The following blog post is by Hannah Aichelman, a Virginia Sea Grant (VASG) graduate research fellow, and a graduate student at Old Dominion University (ODU). Aichelman is studying how climate change might affect temperate coral species off the coast of Virginia.
Last week I had the pleasure of sharing some of the research happening at ODU, including my own, with students from the Mentoring Young Scientists (MYS) program. MYS is an after-school program hosted by the Virginia Aquarium for middle school students who have a passion for marine science. I have previously worked with this group as part of my Virginia Sea Grant outreach activities. The MYS students are incredibly bright and inquisitive, and it was a lot of fun to engage with them, and discuss my research and other projects at ODU.
Along with fellow graduate students Emily Anderson and Gaya Gnanalingam (Ph.D. candidates in the Butler lab at ODU) we rotated the MYS kids through three stations, each discussing a different aspect of our research. Emily hosted a station on phytoplankton collection and identification, while Gaya introduced the students to her research involving the spiny lobster from the Florida Keys. I discussed corals around the world, including tropical corals, and the temperate corals I study off the Virginia coast.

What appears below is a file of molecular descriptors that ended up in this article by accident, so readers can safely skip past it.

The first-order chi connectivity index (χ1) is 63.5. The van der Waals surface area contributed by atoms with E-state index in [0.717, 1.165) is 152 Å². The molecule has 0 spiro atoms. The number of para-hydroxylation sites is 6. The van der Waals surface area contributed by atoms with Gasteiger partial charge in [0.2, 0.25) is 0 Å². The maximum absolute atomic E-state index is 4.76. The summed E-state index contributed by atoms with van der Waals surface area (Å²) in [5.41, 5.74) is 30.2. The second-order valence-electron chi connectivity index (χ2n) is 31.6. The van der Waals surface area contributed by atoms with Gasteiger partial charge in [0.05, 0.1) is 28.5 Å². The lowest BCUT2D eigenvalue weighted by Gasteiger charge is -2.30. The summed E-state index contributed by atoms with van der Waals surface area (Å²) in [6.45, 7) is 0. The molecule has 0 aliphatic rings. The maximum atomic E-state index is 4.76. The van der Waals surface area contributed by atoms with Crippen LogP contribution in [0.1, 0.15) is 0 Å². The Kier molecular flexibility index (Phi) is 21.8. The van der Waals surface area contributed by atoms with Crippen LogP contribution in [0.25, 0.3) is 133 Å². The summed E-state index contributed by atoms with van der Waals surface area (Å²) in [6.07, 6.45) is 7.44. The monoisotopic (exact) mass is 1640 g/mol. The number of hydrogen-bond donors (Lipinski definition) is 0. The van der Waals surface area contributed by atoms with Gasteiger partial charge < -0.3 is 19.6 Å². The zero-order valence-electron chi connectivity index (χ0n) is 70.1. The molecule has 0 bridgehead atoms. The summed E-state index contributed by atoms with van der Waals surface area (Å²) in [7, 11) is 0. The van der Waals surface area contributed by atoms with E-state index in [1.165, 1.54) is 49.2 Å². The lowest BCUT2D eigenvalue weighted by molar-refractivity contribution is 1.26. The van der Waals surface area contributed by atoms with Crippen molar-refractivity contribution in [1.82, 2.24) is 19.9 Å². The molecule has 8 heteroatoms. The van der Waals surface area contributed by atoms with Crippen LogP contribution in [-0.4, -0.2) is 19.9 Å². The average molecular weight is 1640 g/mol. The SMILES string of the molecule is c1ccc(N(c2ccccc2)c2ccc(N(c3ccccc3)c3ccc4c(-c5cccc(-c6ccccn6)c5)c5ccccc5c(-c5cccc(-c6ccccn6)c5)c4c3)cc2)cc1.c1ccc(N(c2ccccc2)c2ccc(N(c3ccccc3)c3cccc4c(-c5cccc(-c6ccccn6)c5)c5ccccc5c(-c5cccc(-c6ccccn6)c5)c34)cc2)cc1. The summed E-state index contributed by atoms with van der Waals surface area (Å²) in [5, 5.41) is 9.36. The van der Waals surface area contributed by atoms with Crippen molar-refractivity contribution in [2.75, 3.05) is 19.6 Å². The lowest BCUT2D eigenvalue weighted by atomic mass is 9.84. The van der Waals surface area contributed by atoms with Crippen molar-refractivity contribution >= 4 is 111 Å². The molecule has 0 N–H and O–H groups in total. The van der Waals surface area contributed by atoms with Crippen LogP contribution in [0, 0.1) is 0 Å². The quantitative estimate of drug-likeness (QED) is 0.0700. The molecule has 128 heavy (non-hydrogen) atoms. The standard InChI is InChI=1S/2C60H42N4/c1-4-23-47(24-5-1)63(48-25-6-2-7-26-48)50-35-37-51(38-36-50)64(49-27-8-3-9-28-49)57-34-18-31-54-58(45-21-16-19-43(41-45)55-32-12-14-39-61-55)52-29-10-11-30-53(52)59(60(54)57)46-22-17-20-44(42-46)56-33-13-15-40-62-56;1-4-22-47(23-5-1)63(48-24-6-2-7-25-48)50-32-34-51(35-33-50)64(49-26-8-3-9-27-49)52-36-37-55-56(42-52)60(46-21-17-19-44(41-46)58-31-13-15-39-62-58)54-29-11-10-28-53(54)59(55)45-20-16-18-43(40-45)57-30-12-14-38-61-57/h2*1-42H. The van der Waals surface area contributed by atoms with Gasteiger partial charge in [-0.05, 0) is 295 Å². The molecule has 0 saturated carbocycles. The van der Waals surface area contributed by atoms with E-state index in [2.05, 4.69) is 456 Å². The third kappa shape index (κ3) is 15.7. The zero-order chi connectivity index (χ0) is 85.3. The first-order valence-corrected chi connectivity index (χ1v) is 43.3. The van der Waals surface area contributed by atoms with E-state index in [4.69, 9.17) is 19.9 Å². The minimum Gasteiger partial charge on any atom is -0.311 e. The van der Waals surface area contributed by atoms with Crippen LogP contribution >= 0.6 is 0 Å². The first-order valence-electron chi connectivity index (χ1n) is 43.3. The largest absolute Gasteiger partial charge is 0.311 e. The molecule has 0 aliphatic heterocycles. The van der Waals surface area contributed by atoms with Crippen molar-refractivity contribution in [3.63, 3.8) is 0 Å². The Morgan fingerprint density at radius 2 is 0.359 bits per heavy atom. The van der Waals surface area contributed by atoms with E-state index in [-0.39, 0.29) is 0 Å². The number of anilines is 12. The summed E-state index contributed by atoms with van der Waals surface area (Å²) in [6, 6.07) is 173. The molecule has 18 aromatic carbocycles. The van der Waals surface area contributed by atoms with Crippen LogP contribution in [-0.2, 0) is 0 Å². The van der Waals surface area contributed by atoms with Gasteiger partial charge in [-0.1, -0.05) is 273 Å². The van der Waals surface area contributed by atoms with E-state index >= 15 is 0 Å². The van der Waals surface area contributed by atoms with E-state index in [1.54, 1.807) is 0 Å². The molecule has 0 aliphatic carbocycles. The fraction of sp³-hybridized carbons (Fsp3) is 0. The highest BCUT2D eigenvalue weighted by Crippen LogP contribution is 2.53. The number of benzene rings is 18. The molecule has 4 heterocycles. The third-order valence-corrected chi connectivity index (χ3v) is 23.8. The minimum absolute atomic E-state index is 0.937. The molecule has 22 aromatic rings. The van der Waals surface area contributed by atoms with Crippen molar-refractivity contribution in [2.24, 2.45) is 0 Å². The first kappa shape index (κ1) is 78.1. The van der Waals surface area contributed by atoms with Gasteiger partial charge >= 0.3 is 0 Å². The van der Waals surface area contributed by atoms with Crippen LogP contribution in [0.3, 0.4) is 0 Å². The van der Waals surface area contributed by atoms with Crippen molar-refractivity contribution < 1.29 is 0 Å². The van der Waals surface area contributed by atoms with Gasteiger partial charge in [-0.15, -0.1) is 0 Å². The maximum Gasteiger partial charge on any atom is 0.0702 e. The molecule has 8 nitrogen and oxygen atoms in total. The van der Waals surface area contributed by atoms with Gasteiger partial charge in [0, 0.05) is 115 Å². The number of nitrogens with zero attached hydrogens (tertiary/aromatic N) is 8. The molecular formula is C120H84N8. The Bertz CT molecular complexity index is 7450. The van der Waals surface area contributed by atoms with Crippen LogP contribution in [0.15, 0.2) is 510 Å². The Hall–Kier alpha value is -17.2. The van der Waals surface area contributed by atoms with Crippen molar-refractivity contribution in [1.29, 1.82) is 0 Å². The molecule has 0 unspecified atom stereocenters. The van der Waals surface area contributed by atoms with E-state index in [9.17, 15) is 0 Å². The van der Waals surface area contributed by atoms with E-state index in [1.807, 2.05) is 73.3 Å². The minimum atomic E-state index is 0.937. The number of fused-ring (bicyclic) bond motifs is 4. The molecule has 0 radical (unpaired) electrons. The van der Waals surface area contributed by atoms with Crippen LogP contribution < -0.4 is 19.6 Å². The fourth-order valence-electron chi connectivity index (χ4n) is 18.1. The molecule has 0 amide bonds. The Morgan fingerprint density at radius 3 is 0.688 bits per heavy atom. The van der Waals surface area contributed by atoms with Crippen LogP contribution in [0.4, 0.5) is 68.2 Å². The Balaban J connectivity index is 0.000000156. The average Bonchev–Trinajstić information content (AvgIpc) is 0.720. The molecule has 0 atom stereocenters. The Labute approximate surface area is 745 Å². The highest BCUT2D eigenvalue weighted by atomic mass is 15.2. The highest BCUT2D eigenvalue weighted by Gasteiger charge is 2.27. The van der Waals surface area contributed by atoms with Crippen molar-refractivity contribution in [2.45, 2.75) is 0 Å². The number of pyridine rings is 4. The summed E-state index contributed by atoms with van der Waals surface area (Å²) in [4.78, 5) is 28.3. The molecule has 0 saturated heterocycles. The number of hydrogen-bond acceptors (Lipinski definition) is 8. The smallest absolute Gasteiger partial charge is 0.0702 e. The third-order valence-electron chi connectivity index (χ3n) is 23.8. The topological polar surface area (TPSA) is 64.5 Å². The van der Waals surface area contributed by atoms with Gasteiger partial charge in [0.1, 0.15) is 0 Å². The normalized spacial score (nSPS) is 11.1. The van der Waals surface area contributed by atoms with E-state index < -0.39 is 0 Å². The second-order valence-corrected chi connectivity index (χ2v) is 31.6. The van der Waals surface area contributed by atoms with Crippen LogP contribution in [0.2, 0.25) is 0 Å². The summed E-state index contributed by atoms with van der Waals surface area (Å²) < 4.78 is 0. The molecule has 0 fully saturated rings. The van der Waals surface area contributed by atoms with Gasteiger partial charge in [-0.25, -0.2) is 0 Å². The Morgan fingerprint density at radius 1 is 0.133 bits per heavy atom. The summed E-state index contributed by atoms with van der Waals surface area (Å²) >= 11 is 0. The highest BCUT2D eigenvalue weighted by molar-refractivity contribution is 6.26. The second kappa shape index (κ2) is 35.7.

My Corals Around the World station was inspired when I took part in the VASG Advanced Science Communication Seminar, for which I created the video below. The MYS students learned about the biological and habitat differences between tropical and temperate corals, and assisted in measuring water quality of our aquaria, and feeding the corals that we maintain in the ODU Aquatics Facility.
At the end of the day, we brought the whole MYS group together, and gave the students a chance to try on some of the dive gear that we use to collect samples both off the coast of Virginia, and in the Florida Keys. It was an exciting way to end a successful day communicating our research to the next generation of scientists. I look forward to hearing about the incredible things these students will go on to accomplish.
Photography courtesy of the Virginia Aquarium Mentoring Young Scientists program.